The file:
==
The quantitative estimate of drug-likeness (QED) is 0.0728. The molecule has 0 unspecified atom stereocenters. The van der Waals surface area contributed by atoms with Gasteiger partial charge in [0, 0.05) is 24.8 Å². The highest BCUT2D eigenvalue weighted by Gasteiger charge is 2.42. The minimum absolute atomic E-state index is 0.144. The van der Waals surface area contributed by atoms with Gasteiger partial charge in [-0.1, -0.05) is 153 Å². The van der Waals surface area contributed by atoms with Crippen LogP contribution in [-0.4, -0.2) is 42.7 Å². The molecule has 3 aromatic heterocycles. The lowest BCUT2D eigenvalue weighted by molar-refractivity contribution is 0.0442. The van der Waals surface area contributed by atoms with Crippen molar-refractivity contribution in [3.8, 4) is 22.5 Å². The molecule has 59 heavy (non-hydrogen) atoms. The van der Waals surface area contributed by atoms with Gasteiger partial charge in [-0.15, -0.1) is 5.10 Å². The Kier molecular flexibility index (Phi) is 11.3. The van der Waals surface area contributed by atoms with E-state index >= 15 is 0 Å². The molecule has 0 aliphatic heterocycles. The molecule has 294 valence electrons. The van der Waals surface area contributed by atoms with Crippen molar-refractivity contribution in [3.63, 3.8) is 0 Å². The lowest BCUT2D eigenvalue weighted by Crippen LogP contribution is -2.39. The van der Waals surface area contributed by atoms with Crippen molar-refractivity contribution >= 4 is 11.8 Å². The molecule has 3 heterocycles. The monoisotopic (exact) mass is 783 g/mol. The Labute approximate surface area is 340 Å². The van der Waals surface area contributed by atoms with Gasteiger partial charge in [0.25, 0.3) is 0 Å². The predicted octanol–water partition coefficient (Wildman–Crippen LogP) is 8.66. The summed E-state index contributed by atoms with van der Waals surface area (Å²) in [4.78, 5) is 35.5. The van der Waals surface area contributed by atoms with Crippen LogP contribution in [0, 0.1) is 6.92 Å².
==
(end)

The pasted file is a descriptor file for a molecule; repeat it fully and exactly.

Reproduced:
The quantitative estimate of drug-likeness (QED) is 0.0728. The molecule has 0 unspecified atom stereocenters. The van der Waals surface area contributed by atoms with Gasteiger partial charge in [0, 0.05) is 24.8 Å². The highest BCUT2D eigenvalue weighted by Gasteiger charge is 2.42. The minimum absolute atomic E-state index is 0.144. The van der Waals surface area contributed by atoms with Gasteiger partial charge in [-0.1, -0.05) is 153 Å². The van der Waals surface area contributed by atoms with Crippen LogP contribution in [-0.4, -0.2) is 42.7 Å². The molecule has 3 aromatic heterocycles. The lowest BCUT2D eigenvalue weighted by molar-refractivity contribution is 0.0442. The van der Waals surface area contributed by atoms with Crippen molar-refractivity contribution in [3.8, 4) is 22.5 Å². The molecule has 59 heavy (non-hydrogen) atoms. The van der Waals surface area contributed by atoms with Gasteiger partial charge in [-0.15, -0.1) is 5.10 Å². The Kier molecular flexibility index (Phi) is 11.3. The van der Waals surface area contributed by atoms with E-state index >= 15 is 0 Å². The molecule has 0 aliphatic heterocycles. The molecule has 294 valence electrons. The van der Waals surface area contributed by atoms with Crippen molar-refractivity contribution in [3.63, 3.8) is 0 Å². The lowest BCUT2D eigenvalue weighted by Crippen LogP contribution is -2.39. The van der Waals surface area contributed by atoms with Crippen molar-refractivity contribution >= 4 is 11.8 Å². The molecule has 3 heterocycles. The monoisotopic (exact) mass is 783 g/mol. The Labute approximate surface area is 340 Å². The van der Waals surface area contributed by atoms with Gasteiger partial charge in [0.25, 0.3) is 0 Å². The predicted octanol–water partition coefficient (Wildman–Crippen LogP) is 8.66. The summed E-state index contributed by atoms with van der Waals surface area (Å²) in [4.78, 5) is 35.5. The van der Waals surface area contributed by atoms with Crippen LogP contribution in [0, 0.1) is 6.92 Å².